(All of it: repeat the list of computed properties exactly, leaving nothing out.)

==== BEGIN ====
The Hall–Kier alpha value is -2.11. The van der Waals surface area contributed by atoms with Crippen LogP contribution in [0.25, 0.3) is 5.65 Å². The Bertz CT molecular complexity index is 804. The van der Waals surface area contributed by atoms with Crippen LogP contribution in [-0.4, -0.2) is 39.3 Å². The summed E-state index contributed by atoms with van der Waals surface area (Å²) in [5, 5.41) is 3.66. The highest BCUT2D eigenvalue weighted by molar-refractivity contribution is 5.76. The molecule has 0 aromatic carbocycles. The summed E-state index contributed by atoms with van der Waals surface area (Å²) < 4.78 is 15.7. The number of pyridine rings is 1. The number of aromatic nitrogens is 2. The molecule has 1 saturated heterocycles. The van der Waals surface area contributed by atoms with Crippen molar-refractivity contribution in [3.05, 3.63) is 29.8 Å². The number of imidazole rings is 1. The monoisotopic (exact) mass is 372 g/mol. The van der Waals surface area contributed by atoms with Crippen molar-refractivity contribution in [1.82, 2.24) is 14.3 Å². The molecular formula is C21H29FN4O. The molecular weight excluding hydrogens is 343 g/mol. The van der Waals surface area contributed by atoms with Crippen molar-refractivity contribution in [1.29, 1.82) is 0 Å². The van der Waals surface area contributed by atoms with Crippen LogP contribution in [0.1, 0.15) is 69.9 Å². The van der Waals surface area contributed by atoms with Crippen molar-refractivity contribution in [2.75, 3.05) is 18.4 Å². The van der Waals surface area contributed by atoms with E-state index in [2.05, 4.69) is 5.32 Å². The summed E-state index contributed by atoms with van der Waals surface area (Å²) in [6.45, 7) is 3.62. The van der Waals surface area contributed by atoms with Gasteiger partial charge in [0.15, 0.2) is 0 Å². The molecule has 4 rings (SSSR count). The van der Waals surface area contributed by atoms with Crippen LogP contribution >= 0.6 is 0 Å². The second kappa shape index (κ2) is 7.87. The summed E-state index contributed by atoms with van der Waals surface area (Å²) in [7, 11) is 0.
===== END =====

The Hall–Kier alpha value is -2.11. The van der Waals surface area contributed by atoms with Crippen LogP contribution in [0.25, 0.3) is 5.65 Å². The Bertz CT molecular complexity index is 804. The van der Waals surface area contributed by atoms with Crippen LogP contribution in [-0.4, -0.2) is 39.3 Å². The summed E-state index contributed by atoms with van der Waals surface area (Å²) in [5, 5.41) is 3.66. The highest BCUT2D eigenvalue weighted by molar-refractivity contribution is 5.76. The molecule has 0 aromatic carbocycles. The summed E-state index contributed by atoms with van der Waals surface area (Å²) < 4.78 is 15.7. The number of pyridine rings is 1. The number of aromatic nitrogens is 2. The molecule has 1 saturated heterocycles. The van der Waals surface area contributed by atoms with Crippen molar-refractivity contribution in [3.05, 3.63) is 29.8 Å². The number of imidazole rings is 1. The monoisotopic (exact) mass is 372 g/mol. The van der Waals surface area contributed by atoms with Crippen molar-refractivity contribution in [1.82, 2.24) is 14.3 Å². The molecular formula is C21H29FN4O. The molecular weight excluding hydrogens is 343 g/mol. The van der Waals surface area contributed by atoms with Crippen molar-refractivity contribution in [1.29, 1.82) is 0 Å². The van der Waals surface area contributed by atoms with Crippen LogP contribution in [0.1, 0.15) is 69.9 Å². The van der Waals surface area contributed by atoms with Crippen molar-refractivity contribution in [2.75, 3.05) is 18.4 Å². The van der Waals surface area contributed by atoms with E-state index in [2.05, 4.69) is 5.32 Å². The summed E-state index contributed by atoms with van der Waals surface area (Å²) in [6.45, 7) is 3.62. The van der Waals surface area contributed by atoms with Gasteiger partial charge in [0.15, 0.2) is 0 Å². The molecule has 4 rings (SSSR count). The van der Waals surface area contributed by atoms with Crippen LogP contribution >= 0.6 is 0 Å². The second kappa shape index (κ2) is 7.87. The summed E-state index contributed by atoms with van der Waals surface area (Å²) in [7, 11) is 0.